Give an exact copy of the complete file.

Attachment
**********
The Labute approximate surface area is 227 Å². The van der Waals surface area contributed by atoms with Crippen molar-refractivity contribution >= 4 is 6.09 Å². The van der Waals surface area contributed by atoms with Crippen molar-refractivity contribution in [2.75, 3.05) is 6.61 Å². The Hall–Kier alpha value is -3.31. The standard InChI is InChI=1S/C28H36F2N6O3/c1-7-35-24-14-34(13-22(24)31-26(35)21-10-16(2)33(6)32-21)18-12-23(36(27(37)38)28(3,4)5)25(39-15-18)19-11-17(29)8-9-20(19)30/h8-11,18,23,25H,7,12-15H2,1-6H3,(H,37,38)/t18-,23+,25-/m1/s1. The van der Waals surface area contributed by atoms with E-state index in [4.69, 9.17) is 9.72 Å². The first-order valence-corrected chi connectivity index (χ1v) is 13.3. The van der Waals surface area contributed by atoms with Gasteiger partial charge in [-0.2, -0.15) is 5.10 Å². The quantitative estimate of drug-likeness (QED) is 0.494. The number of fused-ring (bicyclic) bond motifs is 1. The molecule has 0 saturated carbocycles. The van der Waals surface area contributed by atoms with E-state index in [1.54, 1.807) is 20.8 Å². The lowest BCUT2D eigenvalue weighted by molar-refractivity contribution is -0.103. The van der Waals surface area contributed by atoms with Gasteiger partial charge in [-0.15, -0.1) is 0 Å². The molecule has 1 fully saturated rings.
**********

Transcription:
The Labute approximate surface area is 227 Å². The van der Waals surface area contributed by atoms with Crippen molar-refractivity contribution >= 4 is 6.09 Å². The van der Waals surface area contributed by atoms with Crippen molar-refractivity contribution in [2.75, 3.05) is 6.61 Å². The Hall–Kier alpha value is -3.31. The standard InChI is InChI=1S/C28H36F2N6O3/c1-7-35-24-14-34(13-22(24)31-26(35)21-10-16(2)33(6)32-21)18-12-23(36(27(37)38)28(3,4)5)25(39-15-18)19-11-17(29)8-9-20(19)30/h8-11,18,23,25H,7,12-15H2,1-6H3,(H,37,38)/t18-,23+,25-/m1/s1. The van der Waals surface area contributed by atoms with E-state index in [4.69, 9.17) is 9.72 Å². The first-order valence-corrected chi connectivity index (χ1v) is 13.3. The van der Waals surface area contributed by atoms with Gasteiger partial charge in [-0.2, -0.15) is 5.10 Å². The quantitative estimate of drug-likeness (QED) is 0.494. The number of fused-ring (bicyclic) bond motifs is 1. The molecule has 0 saturated carbocycles. The van der Waals surface area contributed by atoms with E-state index in [1.54, 1.807) is 20.8 Å². The lowest BCUT2D eigenvalue weighted by molar-refractivity contribution is -0.103. The van der Waals surface area contributed by atoms with Gasteiger partial charge in [-0.15, -0.1) is 0 Å². The molecule has 1 fully saturated rings.